The hectocotylus is more distinct in some squid species than in others and may not be identifiable until the squid has reached adulthood.
In many squid species, females are significantly larger than males.
Sexing a squid--determining whether it is male or female--may be difficult, depending on the species of squid. While people with fishing experience offer several suggestions for finding the sex of a squid, the most definite way is to look for a hectocotylus, an appendage or arm that male squid use to provide sperm to females, according to Danna Staaf, a Stanford University graduate student specializing in squid and author of the blog Squid a Day on the Scientific Blogging website.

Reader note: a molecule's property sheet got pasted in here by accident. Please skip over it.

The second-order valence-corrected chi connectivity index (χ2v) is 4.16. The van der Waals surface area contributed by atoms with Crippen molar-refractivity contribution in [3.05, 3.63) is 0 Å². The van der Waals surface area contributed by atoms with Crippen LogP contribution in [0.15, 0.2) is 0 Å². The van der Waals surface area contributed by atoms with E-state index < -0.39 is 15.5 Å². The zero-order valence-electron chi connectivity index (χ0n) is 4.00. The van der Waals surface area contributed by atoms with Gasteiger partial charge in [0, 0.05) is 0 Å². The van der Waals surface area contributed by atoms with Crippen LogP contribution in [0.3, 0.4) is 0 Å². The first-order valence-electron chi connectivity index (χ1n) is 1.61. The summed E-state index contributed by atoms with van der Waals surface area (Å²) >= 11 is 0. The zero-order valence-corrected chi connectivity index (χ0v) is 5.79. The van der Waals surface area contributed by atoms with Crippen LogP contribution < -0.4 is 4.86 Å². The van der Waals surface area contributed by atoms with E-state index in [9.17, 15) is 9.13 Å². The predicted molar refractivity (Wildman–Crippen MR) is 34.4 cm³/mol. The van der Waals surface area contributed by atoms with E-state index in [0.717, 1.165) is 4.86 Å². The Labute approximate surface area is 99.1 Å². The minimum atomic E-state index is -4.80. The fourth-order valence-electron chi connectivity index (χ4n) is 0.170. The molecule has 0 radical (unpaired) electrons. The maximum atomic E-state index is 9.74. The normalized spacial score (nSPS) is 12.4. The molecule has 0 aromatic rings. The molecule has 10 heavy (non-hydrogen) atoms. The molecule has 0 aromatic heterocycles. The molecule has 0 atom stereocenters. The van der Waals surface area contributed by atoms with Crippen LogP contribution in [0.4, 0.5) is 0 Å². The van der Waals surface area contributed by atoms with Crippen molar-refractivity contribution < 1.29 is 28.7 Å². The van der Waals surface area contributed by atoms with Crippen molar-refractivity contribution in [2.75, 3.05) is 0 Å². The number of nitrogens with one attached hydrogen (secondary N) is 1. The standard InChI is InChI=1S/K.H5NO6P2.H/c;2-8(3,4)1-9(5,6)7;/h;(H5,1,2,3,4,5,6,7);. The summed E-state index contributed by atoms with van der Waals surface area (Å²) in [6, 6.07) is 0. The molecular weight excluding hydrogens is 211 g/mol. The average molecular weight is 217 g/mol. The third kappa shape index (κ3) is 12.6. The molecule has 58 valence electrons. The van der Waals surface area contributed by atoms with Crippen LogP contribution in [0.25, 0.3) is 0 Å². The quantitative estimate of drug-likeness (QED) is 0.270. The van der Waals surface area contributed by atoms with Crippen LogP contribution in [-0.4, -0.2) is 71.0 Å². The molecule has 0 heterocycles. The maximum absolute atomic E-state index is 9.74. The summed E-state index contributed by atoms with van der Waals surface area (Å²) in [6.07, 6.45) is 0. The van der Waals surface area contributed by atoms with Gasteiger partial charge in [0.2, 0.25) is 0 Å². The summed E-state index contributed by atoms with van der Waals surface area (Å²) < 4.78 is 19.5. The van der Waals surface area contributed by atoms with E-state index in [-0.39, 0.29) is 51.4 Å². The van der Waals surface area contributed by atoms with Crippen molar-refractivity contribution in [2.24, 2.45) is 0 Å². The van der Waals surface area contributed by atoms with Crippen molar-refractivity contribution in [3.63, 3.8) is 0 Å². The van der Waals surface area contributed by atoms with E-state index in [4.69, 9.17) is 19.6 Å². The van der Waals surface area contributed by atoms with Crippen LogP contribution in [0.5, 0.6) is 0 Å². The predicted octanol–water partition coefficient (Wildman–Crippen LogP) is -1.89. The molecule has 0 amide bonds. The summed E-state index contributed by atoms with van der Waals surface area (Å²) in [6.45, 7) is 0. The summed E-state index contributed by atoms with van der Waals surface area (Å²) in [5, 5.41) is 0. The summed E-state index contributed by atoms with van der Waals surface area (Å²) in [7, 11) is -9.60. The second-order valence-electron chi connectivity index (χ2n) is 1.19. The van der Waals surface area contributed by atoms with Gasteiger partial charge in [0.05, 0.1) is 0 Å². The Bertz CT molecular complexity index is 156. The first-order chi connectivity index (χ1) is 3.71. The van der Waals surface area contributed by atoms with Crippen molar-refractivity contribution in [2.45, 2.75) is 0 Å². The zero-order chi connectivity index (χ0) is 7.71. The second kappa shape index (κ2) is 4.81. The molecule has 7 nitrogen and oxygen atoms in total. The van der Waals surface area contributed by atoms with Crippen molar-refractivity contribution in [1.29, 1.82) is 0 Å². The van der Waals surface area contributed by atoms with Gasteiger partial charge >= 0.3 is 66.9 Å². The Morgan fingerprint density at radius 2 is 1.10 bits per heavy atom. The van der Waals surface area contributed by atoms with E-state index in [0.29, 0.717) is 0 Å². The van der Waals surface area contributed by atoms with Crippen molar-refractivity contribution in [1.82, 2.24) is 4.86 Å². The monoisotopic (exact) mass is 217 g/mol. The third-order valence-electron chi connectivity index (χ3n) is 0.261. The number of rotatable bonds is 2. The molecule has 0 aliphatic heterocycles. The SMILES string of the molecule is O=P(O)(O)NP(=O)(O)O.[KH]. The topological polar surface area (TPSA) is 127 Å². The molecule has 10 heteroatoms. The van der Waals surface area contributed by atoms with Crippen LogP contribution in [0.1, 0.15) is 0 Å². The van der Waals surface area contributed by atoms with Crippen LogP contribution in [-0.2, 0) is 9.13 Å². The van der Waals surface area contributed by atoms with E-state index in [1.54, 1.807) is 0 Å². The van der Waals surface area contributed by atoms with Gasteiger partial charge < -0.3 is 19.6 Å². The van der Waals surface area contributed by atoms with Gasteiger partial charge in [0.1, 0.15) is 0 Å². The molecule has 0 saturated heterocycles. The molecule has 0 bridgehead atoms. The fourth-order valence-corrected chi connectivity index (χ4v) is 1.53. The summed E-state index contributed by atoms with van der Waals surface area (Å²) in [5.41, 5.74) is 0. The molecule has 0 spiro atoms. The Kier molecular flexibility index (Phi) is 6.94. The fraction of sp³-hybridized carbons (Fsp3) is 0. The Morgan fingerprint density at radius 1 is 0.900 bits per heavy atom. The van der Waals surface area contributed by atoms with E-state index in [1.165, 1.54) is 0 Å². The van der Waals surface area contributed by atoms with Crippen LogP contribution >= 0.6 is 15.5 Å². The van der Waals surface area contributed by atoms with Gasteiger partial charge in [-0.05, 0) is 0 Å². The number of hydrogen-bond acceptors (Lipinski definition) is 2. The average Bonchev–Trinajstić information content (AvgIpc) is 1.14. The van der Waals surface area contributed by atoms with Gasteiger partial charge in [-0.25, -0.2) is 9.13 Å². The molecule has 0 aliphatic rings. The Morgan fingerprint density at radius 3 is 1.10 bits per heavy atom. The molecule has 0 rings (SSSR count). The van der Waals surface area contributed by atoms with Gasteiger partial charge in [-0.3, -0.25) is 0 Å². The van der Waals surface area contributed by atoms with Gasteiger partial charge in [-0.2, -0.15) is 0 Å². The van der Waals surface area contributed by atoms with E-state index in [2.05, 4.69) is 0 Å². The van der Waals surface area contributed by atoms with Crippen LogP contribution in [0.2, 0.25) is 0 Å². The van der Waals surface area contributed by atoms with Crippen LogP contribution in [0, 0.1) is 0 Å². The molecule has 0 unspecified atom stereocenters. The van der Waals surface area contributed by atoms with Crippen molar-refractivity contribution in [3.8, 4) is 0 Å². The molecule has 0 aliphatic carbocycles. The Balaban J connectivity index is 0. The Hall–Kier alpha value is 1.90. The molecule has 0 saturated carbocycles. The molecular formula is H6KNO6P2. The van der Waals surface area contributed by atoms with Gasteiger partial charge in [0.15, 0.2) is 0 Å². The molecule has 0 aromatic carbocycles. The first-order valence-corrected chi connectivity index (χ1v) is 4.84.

Determine whether or not the squid has a hectocotylus. (Tree of Life Web Project, linked in the Resources section, includes diagrams of what the hectocotylus looks like and where you might find it.)
Examine the squid's mantle, also known as the tube. Male squids tend to have longer, more slender mantles than females, whose mantles are shorter and wider, according to a Weekly Times Now website article by writer and fisherman Steve Cooper. This sex identification method works best if you have multiple squid to compare.
Study the squid's markings. Cooper says males have patterns of lines running from the mantle to the fins, while females sport dots across their backs and fins. Staaf, however, notes that because squid frequently change their colors and patterns, this method may not be universally accurate.
- cuddle fish image by Tijara Images from Fotolia.com